Hailed as one of the strongest domestic violence policies in major sport, MLB’s policy has no minimum or maximum penalties. The policy gives the “joint policy board” broad latitude in imposing requirements and Commissioner Rob Manfred has already demonstrated some willingness to impose punishments without findings in criminal or civil court.

In 2015, Major League Baseball announced it’s current domestic violence policy. According to Paul Hagen of MLB.com, the policy defines four areas of activity:

Treatment and Intervention

A joint policy board, consisting of three experts in the field and two representatives each from the MLBPA and the Commissioner’s Office has been established. The board is responsible for developing a treatment plan.

Players may be required to submit to psychological evaluations, attend counseling sessions, comply with court orders (including child support orders), relocate from a home shared with his partner, limit his interactions with his partner, relinquish all weapons, and other reasonable directives designed to promote the safety of the player’s partner, children, or victims.

Players who fail to comply are subject to discipline from the Commissioner. All information is to be kept confidential.

Investigations

The Commissisoner’s Office will invesigate all allegations of domestic violence, sexual assault and child abuse involving members of the baseball community. The Commissioner may place an accused player on paid administrative leave for up to seven days while allegations are investigated. Players may challenge any decision before the arbitration panel.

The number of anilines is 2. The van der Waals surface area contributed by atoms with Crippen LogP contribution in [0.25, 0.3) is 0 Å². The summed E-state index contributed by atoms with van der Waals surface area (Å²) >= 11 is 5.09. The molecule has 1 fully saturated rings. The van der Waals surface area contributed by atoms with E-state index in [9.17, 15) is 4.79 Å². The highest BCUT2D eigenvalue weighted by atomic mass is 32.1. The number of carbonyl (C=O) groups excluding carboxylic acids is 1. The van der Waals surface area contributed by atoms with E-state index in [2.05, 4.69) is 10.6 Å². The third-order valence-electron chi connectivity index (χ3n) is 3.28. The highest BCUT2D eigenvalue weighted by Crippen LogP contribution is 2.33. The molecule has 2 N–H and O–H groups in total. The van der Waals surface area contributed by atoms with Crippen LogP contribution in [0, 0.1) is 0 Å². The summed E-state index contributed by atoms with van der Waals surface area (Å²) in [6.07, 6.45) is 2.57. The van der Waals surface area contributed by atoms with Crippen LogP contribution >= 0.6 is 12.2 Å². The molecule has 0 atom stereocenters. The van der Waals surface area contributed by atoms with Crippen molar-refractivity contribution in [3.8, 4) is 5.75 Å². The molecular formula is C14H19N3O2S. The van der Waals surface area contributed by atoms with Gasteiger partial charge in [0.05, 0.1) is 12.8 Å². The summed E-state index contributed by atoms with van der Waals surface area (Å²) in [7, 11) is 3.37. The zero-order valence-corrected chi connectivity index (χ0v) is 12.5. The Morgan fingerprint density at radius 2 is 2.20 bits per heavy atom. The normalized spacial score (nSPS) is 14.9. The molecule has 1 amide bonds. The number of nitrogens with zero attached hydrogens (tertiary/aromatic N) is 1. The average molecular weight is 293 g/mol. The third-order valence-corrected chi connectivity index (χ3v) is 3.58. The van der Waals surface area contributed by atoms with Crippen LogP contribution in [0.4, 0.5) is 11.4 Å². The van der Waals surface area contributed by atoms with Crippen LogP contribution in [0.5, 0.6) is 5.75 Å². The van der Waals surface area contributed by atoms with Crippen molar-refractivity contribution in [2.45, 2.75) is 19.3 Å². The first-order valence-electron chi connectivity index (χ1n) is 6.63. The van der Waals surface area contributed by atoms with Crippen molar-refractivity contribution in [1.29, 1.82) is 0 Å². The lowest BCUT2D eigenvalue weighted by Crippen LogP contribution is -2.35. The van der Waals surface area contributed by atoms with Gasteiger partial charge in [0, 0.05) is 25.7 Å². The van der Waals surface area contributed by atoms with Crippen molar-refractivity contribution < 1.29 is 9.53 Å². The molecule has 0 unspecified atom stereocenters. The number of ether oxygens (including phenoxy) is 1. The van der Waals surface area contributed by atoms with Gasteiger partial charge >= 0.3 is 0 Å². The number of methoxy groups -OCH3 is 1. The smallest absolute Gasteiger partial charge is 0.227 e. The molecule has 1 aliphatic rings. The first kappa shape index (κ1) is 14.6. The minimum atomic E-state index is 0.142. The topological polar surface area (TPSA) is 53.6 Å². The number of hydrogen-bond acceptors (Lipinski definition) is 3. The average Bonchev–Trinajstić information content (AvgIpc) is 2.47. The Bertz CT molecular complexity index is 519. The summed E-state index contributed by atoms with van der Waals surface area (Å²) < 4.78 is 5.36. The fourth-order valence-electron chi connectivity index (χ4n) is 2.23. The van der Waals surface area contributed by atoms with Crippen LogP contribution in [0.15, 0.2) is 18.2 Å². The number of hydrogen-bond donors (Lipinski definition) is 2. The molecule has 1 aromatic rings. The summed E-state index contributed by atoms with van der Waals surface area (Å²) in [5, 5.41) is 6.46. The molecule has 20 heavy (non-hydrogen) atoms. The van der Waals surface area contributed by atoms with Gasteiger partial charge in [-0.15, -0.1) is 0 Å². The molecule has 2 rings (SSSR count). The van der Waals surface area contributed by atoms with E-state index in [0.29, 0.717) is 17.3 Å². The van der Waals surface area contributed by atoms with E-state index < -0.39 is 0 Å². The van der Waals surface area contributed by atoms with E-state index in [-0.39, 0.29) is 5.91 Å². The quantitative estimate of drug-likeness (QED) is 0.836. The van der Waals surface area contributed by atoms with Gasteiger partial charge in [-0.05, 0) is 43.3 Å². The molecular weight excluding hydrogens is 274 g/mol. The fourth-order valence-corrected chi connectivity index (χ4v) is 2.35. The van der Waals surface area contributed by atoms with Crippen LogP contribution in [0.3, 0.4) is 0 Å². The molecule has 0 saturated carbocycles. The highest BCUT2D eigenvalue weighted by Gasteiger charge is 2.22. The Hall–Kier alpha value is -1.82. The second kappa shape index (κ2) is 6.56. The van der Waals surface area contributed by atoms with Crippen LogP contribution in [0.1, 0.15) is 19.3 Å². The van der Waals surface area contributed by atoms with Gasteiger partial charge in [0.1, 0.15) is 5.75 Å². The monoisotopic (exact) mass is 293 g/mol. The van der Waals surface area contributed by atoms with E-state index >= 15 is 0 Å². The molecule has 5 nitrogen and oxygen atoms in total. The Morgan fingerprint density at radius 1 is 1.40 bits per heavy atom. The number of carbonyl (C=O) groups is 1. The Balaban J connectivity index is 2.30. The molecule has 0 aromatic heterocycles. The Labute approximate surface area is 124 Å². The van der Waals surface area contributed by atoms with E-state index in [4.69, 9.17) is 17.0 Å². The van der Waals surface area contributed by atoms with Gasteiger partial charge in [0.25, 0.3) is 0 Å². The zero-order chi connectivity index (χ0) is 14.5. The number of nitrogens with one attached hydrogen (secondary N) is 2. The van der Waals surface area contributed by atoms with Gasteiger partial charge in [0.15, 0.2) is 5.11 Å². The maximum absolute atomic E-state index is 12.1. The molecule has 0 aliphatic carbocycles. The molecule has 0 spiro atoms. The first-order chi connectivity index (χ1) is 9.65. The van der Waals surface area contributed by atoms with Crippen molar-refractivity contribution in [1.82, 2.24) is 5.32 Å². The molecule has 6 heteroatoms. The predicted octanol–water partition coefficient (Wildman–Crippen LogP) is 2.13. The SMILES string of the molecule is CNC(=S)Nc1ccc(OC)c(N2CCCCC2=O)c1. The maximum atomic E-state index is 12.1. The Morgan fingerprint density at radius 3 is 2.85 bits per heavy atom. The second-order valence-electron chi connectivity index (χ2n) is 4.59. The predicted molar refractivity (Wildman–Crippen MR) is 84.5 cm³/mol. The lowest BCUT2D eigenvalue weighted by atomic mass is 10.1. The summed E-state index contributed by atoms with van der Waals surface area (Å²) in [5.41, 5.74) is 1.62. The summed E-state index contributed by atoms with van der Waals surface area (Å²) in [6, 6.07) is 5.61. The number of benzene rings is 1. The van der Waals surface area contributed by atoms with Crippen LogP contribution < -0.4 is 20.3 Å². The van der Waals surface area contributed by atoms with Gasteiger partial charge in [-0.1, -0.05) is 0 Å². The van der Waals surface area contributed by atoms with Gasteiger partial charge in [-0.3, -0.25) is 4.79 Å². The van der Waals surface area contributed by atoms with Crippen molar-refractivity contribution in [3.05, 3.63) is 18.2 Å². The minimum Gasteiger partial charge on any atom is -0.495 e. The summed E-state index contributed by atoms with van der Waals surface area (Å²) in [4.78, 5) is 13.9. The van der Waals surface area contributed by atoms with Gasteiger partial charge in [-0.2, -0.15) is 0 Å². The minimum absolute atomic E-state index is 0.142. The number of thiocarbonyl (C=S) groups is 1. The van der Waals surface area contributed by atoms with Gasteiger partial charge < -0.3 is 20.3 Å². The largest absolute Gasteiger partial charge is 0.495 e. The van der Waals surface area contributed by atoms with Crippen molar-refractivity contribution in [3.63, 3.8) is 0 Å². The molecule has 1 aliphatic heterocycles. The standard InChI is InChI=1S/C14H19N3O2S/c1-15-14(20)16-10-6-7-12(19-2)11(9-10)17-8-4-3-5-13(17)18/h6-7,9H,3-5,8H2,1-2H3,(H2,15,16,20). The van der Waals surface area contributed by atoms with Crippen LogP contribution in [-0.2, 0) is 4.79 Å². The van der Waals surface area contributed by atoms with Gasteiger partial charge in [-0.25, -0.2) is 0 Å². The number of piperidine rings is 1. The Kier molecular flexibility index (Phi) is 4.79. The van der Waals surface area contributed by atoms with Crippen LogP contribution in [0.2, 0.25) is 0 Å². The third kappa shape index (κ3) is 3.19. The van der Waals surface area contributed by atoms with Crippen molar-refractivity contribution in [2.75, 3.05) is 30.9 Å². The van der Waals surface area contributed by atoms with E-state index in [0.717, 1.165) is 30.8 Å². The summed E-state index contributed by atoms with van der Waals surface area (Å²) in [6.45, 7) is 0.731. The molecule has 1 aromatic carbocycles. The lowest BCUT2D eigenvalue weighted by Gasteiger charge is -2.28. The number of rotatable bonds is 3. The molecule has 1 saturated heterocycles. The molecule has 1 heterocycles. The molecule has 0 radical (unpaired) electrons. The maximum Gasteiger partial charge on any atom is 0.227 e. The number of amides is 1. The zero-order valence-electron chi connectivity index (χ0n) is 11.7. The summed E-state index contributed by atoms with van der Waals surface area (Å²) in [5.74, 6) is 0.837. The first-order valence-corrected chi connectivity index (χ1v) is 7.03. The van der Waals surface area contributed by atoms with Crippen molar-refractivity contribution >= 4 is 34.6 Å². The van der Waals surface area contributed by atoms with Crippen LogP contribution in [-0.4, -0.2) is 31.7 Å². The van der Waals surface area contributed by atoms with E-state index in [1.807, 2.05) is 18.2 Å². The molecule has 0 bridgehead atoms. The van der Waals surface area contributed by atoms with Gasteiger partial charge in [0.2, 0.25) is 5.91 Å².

Discipline

The Commissioner will decide on appropriate discipline, with no minimum or maximum penalty under the policy. Players may challenge such decisions to the arbitration panel.

Training, Education and Resources

All players will be provided education about domestic violence, sexual assault and child abuse in both English and Spanish at regular intervals. Resources to players’ families — including referral information, websites, hotline numbers and outreach facilities — will be made available, along with a confidential 24-hour helpline.

An annual program of community outreach will be developed. It may include public service announcements featuring players, domestic violence awareness days at ballparks and other activities designed to spread awareness on the issues.